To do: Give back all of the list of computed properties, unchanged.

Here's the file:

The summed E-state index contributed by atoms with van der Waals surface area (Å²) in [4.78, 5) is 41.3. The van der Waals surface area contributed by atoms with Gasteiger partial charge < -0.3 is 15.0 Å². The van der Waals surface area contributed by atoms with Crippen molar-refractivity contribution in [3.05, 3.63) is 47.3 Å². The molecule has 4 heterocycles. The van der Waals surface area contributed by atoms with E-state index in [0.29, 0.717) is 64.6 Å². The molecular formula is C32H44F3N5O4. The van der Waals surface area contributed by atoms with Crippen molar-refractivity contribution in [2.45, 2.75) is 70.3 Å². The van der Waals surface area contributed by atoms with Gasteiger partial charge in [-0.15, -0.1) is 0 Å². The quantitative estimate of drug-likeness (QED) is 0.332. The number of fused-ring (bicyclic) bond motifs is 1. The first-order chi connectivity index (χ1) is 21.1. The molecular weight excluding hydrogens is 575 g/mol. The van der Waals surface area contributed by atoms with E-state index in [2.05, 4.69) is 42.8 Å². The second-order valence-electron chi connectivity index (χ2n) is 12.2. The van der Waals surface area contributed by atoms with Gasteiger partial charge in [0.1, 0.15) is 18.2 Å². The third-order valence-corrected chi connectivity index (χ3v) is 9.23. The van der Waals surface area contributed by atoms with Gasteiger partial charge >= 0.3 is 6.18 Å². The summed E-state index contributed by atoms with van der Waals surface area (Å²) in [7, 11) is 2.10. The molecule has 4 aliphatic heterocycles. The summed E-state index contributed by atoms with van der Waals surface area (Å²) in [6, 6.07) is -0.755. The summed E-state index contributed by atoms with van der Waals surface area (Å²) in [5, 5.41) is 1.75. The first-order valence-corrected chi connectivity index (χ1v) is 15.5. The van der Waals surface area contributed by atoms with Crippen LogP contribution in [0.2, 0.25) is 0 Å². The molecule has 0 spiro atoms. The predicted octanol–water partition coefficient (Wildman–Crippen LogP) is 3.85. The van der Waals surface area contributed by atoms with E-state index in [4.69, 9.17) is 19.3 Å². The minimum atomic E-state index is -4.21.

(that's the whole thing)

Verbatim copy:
The summed E-state index contributed by atoms with van der Waals surface area (Å²) in [4.78, 5) is 41.3. The van der Waals surface area contributed by atoms with Gasteiger partial charge < -0.3 is 15.0 Å². The van der Waals surface area contributed by atoms with Crippen molar-refractivity contribution in [3.05, 3.63) is 47.3 Å². The molecule has 4 heterocycles. The van der Waals surface area contributed by atoms with E-state index in [0.29, 0.717) is 64.6 Å². The molecular formula is C32H44F3N5O4. The van der Waals surface area contributed by atoms with Crippen molar-refractivity contribution in [2.45, 2.75) is 70.3 Å². The van der Waals surface area contributed by atoms with Gasteiger partial charge in [-0.15, -0.1) is 0 Å². The quantitative estimate of drug-likeness (QED) is 0.332. The number of fused-ring (bicyclic) bond motifs is 1. The first-order chi connectivity index (χ1) is 21.1. The molecular weight excluding hydrogens is 575 g/mol. The van der Waals surface area contributed by atoms with E-state index in [2.05, 4.69) is 42.8 Å². The second-order valence-electron chi connectivity index (χ2n) is 12.2. The van der Waals surface area contributed by atoms with Gasteiger partial charge in [0.1, 0.15) is 18.2 Å². The third-order valence-corrected chi connectivity index (χ3v) is 9.23. The van der Waals surface area contributed by atoms with Gasteiger partial charge >= 0.3 is 6.18 Å². The summed E-state index contributed by atoms with van der Waals surface area (Å²) in [7, 11) is 2.10. The molecule has 4 aliphatic heterocycles. The summed E-state index contributed by atoms with van der Waals surface area (Å²) in [6, 6.07) is -0.755. The summed E-state index contributed by atoms with van der Waals surface area (Å²) in [5, 5.41) is 1.75. The first-order valence-corrected chi connectivity index (χ1v) is 15.5. The van der Waals surface area contributed by atoms with Crippen LogP contribution in [0.2, 0.25) is 0 Å². The molecule has 0 spiro atoms. The predicted octanol–water partition coefficient (Wildman–Crippen LogP) is 3.85. The van der Waals surface area contributed by atoms with E-state index in [4.69, 9.17) is 19.3 Å². The minimum atomic E-state index is -4.21.